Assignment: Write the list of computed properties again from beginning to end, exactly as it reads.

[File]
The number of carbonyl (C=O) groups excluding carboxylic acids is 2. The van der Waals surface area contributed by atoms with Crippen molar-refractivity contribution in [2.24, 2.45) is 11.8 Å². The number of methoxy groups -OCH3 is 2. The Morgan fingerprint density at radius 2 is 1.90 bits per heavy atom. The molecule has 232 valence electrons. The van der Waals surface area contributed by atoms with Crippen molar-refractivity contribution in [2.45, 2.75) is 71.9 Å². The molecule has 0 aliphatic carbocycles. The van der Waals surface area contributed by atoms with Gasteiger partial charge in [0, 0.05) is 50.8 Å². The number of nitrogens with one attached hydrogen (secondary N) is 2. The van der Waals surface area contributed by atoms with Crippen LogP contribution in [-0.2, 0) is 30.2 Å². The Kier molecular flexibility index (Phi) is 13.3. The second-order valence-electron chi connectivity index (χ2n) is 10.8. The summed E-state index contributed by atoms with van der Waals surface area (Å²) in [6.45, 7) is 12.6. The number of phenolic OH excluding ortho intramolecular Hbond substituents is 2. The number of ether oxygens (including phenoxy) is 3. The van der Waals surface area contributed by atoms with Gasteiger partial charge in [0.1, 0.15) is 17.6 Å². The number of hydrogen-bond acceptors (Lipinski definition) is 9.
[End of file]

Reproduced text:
The number of carbonyl (C=O) groups excluding carboxylic acids is 2. The van der Waals surface area contributed by atoms with Crippen molar-refractivity contribution in [2.24, 2.45) is 11.8 Å². The number of methoxy groups -OCH3 is 2. The Morgan fingerprint density at radius 2 is 1.90 bits per heavy atom. The molecule has 232 valence electrons. The van der Waals surface area contributed by atoms with Crippen molar-refractivity contribution in [2.45, 2.75) is 71.9 Å². The molecule has 0 aliphatic carbocycles. The van der Waals surface area contributed by atoms with Gasteiger partial charge in [0, 0.05) is 50.8 Å². The number of nitrogens with one attached hydrogen (secondary N) is 2. The van der Waals surface area contributed by atoms with Crippen LogP contribution in [-0.2, 0) is 30.2 Å². The Kier molecular flexibility index (Phi) is 13.3. The second-order valence-electron chi connectivity index (χ2n) is 10.8. The summed E-state index contributed by atoms with van der Waals surface area (Å²) in [6.45, 7) is 12.6. The number of phenolic OH excluding ortho intramolecular Hbond substituents is 2. The number of ether oxygens (including phenoxy) is 3. The van der Waals surface area contributed by atoms with Gasteiger partial charge in [0.1, 0.15) is 17.6 Å². The number of hydrogen-bond acceptors (Lipinski definition) is 9.